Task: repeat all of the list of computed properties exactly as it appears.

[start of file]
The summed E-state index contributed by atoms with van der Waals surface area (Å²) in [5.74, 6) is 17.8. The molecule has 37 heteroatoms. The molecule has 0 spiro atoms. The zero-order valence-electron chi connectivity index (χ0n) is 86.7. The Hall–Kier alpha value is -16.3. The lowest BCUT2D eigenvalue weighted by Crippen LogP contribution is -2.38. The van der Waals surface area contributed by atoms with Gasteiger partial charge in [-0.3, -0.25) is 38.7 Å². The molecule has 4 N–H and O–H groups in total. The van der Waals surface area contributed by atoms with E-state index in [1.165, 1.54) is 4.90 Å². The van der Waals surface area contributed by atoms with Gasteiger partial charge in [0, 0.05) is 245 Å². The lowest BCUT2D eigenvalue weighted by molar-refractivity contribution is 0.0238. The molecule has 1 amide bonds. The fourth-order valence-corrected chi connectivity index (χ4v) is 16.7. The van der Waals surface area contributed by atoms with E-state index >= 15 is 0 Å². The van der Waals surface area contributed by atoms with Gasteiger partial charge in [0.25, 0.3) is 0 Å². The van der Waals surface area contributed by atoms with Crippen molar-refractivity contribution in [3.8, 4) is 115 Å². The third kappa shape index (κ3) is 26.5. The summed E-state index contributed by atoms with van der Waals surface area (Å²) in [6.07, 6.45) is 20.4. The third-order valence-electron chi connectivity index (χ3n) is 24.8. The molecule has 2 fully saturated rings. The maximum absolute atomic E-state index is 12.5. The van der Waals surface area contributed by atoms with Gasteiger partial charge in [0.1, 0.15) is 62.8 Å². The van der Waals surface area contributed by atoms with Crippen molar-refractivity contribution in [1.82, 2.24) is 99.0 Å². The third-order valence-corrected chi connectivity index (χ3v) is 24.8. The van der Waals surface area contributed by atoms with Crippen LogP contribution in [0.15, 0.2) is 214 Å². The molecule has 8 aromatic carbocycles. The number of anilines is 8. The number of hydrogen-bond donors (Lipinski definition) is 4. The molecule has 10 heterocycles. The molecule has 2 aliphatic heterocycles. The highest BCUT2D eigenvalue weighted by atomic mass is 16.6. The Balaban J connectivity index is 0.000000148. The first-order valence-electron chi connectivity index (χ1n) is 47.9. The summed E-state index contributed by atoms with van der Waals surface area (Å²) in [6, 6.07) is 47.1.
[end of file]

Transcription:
The summed E-state index contributed by atoms with van der Waals surface area (Å²) in [5.74, 6) is 17.8. The molecule has 37 heteroatoms. The molecule has 0 spiro atoms. The zero-order valence-electron chi connectivity index (χ0n) is 86.7. The Hall–Kier alpha value is -16.3. The lowest BCUT2D eigenvalue weighted by Crippen LogP contribution is -2.38. The van der Waals surface area contributed by atoms with Gasteiger partial charge in [-0.3, -0.25) is 38.7 Å². The molecule has 4 N–H and O–H groups in total. The van der Waals surface area contributed by atoms with E-state index in [1.165, 1.54) is 4.90 Å². The van der Waals surface area contributed by atoms with Gasteiger partial charge in [0, 0.05) is 245 Å². The lowest BCUT2D eigenvalue weighted by molar-refractivity contribution is 0.0238. The molecule has 1 amide bonds. The fourth-order valence-corrected chi connectivity index (χ4v) is 16.7. The van der Waals surface area contributed by atoms with E-state index >= 15 is 0 Å². The van der Waals surface area contributed by atoms with Gasteiger partial charge in [0.25, 0.3) is 0 Å². The van der Waals surface area contributed by atoms with Crippen molar-refractivity contribution in [3.8, 4) is 115 Å². The third kappa shape index (κ3) is 26.5. The summed E-state index contributed by atoms with van der Waals surface area (Å²) in [6.07, 6.45) is 20.4. The third-order valence-electron chi connectivity index (χ3n) is 24.8. The molecule has 2 fully saturated rings. The maximum absolute atomic E-state index is 12.5. The van der Waals surface area contributed by atoms with Gasteiger partial charge in [0.1, 0.15) is 62.8 Å². The van der Waals surface area contributed by atoms with Crippen molar-refractivity contribution in [1.82, 2.24) is 99.0 Å². The third-order valence-corrected chi connectivity index (χ3v) is 24.8. The van der Waals surface area contributed by atoms with Crippen LogP contribution in [0.15, 0.2) is 214 Å². The molecule has 8 aromatic carbocycles. The number of anilines is 8. The number of hydrogen-bond donors (Lipinski definition) is 4. The molecule has 10 heterocycles. The molecule has 2 aliphatic heterocycles. The highest BCUT2D eigenvalue weighted by atomic mass is 16.6. The Balaban J connectivity index is 0.000000148. The first-order valence-electron chi connectivity index (χ1n) is 47.9. The summed E-state index contributed by atoms with van der Waals surface area (Å²) in [6, 6.07) is 47.1.